In which areas did you spend most time, or perhaps had more of a connection to?
I felt a deep connection to Ladakh, “the land of high passes”, in the far north of India between Kashmir and China. Pete and I went there on a whim and were immediately taken by its majesty. You fly in between these huge, craggy mountains and immediately feel like you’ve landed on the moon. Nothing but rocky peaks all around, with the occasional handful of white stupas and a tattered set of prayer flags dotting the landscape. We stayed in a yurt, visited 15th-century Buddhist monasteries, hiked through remote Himalayan mountains and camped by the shores of Pangong Tso Lake – a 134-kilometer expanse of crystalline blue water whose shades vary depending on the time of day and which, at 4350 metres high, is quite literally breathtaking.
For those planning an Indian sojourn can you suggest the best itinerary for their trip? Any areas to avoid or include in the journey?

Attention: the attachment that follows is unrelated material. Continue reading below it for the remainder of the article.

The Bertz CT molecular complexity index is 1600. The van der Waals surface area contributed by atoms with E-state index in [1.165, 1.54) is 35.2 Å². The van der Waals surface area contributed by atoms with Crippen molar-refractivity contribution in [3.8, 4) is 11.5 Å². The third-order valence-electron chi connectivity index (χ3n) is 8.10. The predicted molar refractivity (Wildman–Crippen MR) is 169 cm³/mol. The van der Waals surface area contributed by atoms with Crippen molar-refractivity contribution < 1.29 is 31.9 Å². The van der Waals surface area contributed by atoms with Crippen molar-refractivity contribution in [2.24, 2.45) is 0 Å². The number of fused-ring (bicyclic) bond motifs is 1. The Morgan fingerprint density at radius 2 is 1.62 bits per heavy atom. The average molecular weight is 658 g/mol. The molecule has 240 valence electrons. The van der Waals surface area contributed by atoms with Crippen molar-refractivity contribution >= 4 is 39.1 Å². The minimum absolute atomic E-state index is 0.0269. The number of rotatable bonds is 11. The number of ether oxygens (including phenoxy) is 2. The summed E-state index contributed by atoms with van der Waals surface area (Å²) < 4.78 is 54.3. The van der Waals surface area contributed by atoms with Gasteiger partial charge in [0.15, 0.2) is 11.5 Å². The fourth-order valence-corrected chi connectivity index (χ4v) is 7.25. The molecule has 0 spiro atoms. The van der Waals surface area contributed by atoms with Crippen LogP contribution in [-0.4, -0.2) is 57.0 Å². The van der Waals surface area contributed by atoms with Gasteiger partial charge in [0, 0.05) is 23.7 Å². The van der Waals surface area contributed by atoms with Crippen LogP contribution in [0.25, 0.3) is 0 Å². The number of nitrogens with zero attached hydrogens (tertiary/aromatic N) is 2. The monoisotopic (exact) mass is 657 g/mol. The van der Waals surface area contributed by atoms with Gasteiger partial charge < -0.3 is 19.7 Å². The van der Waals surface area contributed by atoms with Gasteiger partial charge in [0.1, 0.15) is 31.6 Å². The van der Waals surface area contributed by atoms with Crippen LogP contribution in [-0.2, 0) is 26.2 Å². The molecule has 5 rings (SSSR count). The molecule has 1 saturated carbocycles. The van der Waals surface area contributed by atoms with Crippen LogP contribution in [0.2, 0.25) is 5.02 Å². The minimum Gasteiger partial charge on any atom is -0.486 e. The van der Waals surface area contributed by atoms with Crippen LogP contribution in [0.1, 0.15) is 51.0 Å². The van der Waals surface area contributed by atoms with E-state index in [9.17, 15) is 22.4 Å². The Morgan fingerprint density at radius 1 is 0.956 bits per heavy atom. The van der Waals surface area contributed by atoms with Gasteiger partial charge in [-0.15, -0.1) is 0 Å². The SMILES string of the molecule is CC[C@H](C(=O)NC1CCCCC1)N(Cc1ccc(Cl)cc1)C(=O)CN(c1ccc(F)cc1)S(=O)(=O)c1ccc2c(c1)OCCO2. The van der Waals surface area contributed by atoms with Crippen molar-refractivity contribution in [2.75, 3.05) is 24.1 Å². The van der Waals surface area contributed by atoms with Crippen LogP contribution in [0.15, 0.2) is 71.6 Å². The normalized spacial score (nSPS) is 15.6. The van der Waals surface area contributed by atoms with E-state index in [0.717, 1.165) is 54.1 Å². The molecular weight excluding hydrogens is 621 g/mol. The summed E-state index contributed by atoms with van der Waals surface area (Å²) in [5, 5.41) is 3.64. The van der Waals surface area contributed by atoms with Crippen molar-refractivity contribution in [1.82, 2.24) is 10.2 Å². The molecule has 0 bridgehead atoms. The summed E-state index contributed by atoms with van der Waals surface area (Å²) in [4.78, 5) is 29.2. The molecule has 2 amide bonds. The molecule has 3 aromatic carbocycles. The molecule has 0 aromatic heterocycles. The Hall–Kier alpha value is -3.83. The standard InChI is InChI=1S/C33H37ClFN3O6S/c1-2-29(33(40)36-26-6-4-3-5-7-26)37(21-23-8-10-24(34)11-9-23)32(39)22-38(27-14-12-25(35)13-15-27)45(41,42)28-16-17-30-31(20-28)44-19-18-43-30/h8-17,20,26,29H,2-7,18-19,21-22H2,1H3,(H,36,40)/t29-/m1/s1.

Even though I left a big chunk of my heart in the south, wafting around between the palm trees of Kerala, I would have to suggest heading north for first-timers. You’ll see men in neon turbans with twisty moustaches, you’ll see Rajasthani palaces, you’ll see ashrams and holy cities. The quintessential Indian experience. My favourite towns include Udaipur, India’s most romantic city that’s built around Lake Pichola and is filled with grand Rajasthani architecture; Varanasi, a must for spiritual seekers, filled with ash-covered holy men, bodies burning on the shores of the Ganges and warrens of narrow lane ways, and Rishikesh, the home of yoga and esoteric teachings of all kinds, and where The Beatles found enlightenment.
Safety is perhaps an element that may make people tentative to travel within India, especially young women. Were there any times you felt unsafe, or are there perhaps recommendations you would suggest for aspiring to take the big trip?
To be honest, I never felt unsafe and I did a lot of travelling on my own. Don’t get me wrong, as a white woman I was stared at every single day and this is something any female traveller has to be prepared for. But in my experience the stares are more interested than lecherous. I always took precautions and didn’t take any unnecessary risks, I always dressed conservatively in loose pants, with tops that covered my arms or a shawl, I didn’t walk around on my own at night outside of Mumbai, and most importantly I always listened to my intuition. If something didn’t feel right I simply wouldn’t do it.